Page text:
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17 Years a cardinal: Looking back on the day the future pope got the red hat


Giancarlo Giuliani, CPP

Ary Waldir Ramos Diaz - published on 02/21/18

How was Jorge Bergoglio dressed for the big occasion? And how did he celebrate the day?

February 21, 2001, was the date of the consistory during which then-Archbishop of Buenos Aires, Jorge Mario Borgoglio, was created cardinal by Pope John Paul II.

Right from that moment, the public eye turned to this “cardinal come from far away who doesn’t choose the princely treatment” given to cardinals.

In 1500, poet and priest St. John of the Cross said, “The soul that is in love with God is gentle, humble, and patient.” Such was (and continues to be) the case with Bergoglio.

My people are poor and I am one of them, he has said more than once, according to his official biography on the Vatican web page.

Before the consistory in which he was created cardinal, the future pope was mostly known in the Latin American world; the consistory put him under the observation of the whole world as a candidate to the papacy. In fact, in 2005 he came in second after Joseph Ratzinger in the voting for the Successor of Peter.

For the consistory of February 2001, Bergoglio didn’t want to be accompanied by anybody from Buenos Aires, and he invited his friends to take the money they would have spent on the airplane ticket and give it to the poor or to works of charity instead. After the conclave in 2013, he did the same.

Terse and reticent, the Jesuit didn’t grant many interviews. Commenting on the news of his imminent creation as a cardinal, he said, “Being a cardinal means a greater closeness to the pope and service to the Universal Church. I’m absolutely certain that this is about special attention and particular affection of the pope towards the See of Buenos Aires.”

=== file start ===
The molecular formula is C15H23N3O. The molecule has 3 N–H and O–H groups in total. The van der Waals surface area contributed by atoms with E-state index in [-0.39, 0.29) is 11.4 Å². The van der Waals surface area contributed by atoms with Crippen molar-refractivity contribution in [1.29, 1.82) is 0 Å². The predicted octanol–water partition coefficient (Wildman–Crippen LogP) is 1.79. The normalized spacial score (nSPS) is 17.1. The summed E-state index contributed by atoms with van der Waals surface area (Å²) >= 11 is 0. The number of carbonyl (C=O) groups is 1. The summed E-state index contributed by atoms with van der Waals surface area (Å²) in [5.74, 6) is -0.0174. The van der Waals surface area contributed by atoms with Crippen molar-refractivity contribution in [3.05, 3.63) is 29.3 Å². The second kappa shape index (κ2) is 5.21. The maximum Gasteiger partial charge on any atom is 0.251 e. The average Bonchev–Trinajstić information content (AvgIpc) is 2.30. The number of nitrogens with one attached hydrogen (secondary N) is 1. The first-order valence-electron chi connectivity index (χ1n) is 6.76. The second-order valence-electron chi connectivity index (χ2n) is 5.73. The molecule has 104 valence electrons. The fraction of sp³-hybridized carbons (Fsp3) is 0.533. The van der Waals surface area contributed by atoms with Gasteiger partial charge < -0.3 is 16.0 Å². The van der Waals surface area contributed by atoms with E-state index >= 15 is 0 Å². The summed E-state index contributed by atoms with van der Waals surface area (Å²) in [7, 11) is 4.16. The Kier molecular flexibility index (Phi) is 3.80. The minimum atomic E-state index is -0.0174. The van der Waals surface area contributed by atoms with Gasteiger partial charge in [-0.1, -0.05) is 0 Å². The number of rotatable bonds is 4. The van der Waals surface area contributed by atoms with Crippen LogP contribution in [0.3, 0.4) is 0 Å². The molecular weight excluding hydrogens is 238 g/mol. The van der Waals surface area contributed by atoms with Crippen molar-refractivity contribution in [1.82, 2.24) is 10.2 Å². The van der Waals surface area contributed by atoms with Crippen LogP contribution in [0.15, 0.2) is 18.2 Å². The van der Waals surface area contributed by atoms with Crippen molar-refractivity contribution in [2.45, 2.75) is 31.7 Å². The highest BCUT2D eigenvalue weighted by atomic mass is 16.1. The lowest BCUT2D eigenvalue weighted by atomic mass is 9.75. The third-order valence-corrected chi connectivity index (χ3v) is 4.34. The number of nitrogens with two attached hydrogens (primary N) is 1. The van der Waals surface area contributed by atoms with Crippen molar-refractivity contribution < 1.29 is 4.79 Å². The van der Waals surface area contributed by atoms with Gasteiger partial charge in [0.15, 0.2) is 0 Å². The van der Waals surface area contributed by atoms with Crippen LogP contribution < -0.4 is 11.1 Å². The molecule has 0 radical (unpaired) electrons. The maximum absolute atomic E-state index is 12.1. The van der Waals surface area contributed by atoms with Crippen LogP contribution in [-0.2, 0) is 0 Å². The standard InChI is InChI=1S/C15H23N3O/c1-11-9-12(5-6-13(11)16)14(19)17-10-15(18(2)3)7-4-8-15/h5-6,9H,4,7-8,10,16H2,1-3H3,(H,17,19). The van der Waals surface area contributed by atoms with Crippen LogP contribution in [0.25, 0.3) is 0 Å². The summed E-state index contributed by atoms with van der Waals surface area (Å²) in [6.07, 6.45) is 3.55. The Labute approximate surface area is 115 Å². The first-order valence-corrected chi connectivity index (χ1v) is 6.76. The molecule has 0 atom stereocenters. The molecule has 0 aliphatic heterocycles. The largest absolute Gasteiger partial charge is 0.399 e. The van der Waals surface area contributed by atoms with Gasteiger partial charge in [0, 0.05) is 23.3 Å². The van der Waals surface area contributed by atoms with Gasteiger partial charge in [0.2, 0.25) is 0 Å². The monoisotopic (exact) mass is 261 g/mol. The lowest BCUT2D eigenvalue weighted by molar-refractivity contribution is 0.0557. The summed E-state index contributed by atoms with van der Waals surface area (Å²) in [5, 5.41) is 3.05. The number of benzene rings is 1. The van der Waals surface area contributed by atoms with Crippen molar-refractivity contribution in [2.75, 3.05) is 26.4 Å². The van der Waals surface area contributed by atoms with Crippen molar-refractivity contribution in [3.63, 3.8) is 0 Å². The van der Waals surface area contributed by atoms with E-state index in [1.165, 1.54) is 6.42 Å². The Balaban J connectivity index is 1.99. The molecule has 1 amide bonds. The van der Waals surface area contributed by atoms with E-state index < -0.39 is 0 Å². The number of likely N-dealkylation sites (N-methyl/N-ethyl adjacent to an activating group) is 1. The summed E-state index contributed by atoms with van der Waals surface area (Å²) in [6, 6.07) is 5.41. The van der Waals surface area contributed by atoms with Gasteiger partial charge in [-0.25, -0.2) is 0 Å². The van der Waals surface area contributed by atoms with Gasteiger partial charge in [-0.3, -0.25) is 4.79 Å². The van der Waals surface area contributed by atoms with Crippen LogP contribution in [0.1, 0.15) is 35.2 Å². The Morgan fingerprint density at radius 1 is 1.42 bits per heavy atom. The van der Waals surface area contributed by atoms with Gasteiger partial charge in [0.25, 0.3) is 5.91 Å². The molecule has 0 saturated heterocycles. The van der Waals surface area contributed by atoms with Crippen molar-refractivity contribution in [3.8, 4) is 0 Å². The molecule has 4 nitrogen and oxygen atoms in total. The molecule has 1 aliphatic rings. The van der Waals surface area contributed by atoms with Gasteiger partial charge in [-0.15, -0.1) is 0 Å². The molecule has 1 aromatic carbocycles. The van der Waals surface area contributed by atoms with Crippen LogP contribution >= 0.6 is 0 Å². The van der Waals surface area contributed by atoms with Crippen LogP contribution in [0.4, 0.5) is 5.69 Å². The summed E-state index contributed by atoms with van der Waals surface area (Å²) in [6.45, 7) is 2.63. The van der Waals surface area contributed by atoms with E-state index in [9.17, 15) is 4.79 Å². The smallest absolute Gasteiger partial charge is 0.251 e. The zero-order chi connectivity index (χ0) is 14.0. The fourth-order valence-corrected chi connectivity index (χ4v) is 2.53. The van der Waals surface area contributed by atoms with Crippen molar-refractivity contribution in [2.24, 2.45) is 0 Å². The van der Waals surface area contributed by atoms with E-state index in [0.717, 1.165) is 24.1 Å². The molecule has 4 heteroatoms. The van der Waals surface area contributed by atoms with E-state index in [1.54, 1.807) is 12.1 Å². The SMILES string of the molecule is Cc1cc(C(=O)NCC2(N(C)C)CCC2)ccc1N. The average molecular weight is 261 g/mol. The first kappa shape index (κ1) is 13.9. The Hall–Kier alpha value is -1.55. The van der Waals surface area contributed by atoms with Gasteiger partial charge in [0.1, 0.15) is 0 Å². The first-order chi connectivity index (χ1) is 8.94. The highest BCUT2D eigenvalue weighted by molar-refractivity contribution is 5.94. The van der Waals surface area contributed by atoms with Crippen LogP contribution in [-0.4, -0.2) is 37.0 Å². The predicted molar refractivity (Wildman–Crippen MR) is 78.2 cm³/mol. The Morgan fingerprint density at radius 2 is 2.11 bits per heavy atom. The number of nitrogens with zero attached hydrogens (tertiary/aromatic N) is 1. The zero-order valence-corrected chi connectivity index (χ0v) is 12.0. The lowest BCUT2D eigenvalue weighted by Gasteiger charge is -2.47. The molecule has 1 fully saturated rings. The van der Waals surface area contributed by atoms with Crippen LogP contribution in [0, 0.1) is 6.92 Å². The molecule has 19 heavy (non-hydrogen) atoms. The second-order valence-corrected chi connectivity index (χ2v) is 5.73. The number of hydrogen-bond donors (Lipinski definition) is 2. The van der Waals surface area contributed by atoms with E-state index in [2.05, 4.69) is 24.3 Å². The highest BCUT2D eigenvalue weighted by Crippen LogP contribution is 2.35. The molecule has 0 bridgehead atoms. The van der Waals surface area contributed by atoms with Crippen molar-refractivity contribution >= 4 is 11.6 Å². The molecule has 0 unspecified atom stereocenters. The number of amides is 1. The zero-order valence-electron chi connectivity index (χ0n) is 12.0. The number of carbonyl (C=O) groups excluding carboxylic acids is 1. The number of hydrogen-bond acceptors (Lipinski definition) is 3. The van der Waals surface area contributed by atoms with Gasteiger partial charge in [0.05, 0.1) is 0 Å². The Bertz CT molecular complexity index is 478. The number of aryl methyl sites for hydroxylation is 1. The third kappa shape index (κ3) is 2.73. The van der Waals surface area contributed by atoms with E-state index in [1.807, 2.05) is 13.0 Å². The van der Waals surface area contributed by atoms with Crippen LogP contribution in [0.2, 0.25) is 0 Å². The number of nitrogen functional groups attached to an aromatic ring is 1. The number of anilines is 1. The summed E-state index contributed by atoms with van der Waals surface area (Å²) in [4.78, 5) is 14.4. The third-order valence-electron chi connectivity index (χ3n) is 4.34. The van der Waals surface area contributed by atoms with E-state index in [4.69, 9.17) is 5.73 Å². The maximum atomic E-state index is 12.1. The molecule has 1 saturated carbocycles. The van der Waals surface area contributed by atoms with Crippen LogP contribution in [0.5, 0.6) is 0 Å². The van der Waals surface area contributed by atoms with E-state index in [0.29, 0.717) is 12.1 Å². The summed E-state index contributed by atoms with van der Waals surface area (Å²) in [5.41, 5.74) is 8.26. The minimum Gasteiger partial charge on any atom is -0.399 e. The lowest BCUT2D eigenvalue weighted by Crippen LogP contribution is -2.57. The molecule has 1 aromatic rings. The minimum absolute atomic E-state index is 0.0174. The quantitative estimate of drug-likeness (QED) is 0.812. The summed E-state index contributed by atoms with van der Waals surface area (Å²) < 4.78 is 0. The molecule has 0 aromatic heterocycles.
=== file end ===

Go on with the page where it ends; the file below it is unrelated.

In the only interview he granted before becoming a cardinal, with Elisabetta Piqué, Italian correspondent of the newspaper La Nación, Bergoglio explained how he was living the lead-up to the event.

“I’m living it religiously. That is to say, I pray, I talk with the Lord, I pray for the diocese, and I don’t live this experience as if I’d made it to some goal. According to the criteria of the Gospel, every step up includes a step down: we must descend to serve better. And I want to take this in that spirit of service,” he revealed.

Another detail that drew attention was that Cardinal Bergoglio didn’t buy a new red cassock for that highly prestigious moment. As a good religious, attentive to his vow of poverty, he had a tailor adjust the cassock of his predecessor, Antonio Quarracino, who died in 1998. In addition, it’s said that even today he uses the same miter as always, which he received when he was ordained a bishop.

It is traditional that, after the Consistory, every new cardinal meets with family, friends, and faithful. After the ceremony, Cardinal Bergoglio received each and every person with the same effusiveness and attention, regardless of who they were; it was enough that they were there as members of the faithful. He didn’t accept any celebratory event or tribute—not even when he returned to Buenos Aires. Total austerity.

That consistory also marked another milestone. Pope John Paul II created 42 cardinals, a number never seen before in the history of the Church, adding 11 Latin American electors to the college of cardinals, as well as international figures including Kasper (Germany), Rodríguez Maradiaga (Honduras), Hummes (Brazil), Mejía (Argentina), Re (Italy), and others.

As mentioned by Il Sismografo, Pope Wojtyla had announced the names of the future cardinals on two occasions: during the Angelus on January 21, and then, one week later, during the Angelus on January 28. During nine consistories, the future saint created a total of 231 cardinals from 69 different countries; the consistory of 2001, in which he gave the cardinal’s biretta to Archbishop Bergoglio, was his second to last.

Pope Francis
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